Yesterday and Today
CR Magazine: Collaberation – Results


The HIV–Lymphoma Nexus

HIV infection greatly increases a person's risk of developing lymphoma.


By Corinna Wu

A Life Under the Radar

When aviator Charles Lindbergh died of lymphoma in 1974, even his own family barely knew him; over the years, new treatments for his cancer have really taken off

By Corinna Wu

People called Charles A. Lindbergh by many names: Lucky Lindy, Slim, the Lone Eagle. A pioneering aviator, he sealed his place in history when he landed his plane in Paris on May 21, 1927, becoming the first person to fly solo nonstop across the Atlantic Ocean. His youth, good looks and “apparently impeccable character” made him a media celebrity—a superstar—writes A. Scott Berg in his biography of Lindbergh: “Universally admired, Charles Lindbergh became the most celebrated living person ever to walk the earth.”

But Lindbergh’s accomplishments as an aviator formed just one aspect of his complex, and sometimes controversial, life. In 1932, his 20-month-old son was kidnapped for ransom and later found dead. The “Lindbergh Baby” crime led to a sensational court case dubbed “the Trial of the Century.” A decade later, in the early 1940s, Lindbergh’s speeches against U.S. intervention in the war in Europe caused him to be branded a Nazi sympathizer and an anti-Semite.

“One columnist stated that the Lone Eagle had plummeted from ‘Public Hero No. 1’ to ‘Public Enemy No. 1,’ ” writes Berg. The most celebrated person on earth had become the most reviled.

All of this attention, good and bad, spurred Lindbergh to spend most of the rest of his life away from the glare of the public eye. He moved to Connecticut and had five more children with his wife, Anne Morrow.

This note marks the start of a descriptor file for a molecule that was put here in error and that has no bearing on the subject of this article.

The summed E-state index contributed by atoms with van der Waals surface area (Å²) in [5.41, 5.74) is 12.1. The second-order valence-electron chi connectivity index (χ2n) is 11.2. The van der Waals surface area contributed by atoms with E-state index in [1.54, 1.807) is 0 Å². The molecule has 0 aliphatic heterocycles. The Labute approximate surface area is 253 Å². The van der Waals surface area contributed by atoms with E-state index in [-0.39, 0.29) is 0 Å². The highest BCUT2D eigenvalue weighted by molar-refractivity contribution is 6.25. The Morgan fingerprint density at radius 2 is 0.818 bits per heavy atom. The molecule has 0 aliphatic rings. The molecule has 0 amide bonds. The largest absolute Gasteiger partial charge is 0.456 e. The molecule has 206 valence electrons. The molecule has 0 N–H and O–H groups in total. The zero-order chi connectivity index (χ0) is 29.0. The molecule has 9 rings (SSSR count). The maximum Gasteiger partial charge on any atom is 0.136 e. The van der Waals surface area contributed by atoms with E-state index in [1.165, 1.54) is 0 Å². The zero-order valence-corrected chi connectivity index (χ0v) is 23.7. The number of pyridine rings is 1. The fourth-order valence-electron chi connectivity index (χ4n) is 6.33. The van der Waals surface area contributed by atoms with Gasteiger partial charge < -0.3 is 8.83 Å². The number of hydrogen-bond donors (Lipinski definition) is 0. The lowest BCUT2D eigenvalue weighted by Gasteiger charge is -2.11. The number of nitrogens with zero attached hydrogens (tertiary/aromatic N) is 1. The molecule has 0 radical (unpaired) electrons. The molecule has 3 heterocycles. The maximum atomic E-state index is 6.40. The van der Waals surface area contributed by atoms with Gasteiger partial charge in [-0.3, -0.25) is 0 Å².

He became an author, winning a Pulitzer Prize for his book, The Spirit of St. Louis, which was named after the plane in which he made his historic flight. He traveled almost constantly for work as a consultant for airline companies and the government. He worked for the cause of conservation, raising money for the Nature Conservancy and World Wildlife Fund. He also pursued a lifelong interest in engineering and medicine. (Earlier in his life, before the war, he had in fact collaborated with surgeon Alexis Carrel to build an artificial heart pump.)

All this time, Lindbergh led a secret life, too, one that no one knew about until nearly three decades after his death. In 2003, the press reported that Lindbergh had three secret families in Europe—seven additional children born to three women in Germany and Switzerland. His long absences and taciturn nature made the secrecy possible. “I have the feeling that he was the only person involved with all these families who knew the full truth,” writes Lindbergh’s daughter Reeve in her book, Forward From Here. “I don’t know why he lived this way, and I don’t think I ever will know, but what it means to me is that every intimate human connection my father had during his later years was fractured by secrecy. He could not be completely open with anybody who loved him anywhere on earth.”

In October 1972, a routine physical exam led to a diagnosis of lymphoma for the aviator. A few months later, Lindbergh was treated with three days of radiation, leaving him weak and tired. He began chemotherapy in 1974 and received regular blood transfusions, which gave him some energy, but the only trips he took were to Maui, where he had built a house a few years earlier. By May of that year, he had flown there four times to recuperate.

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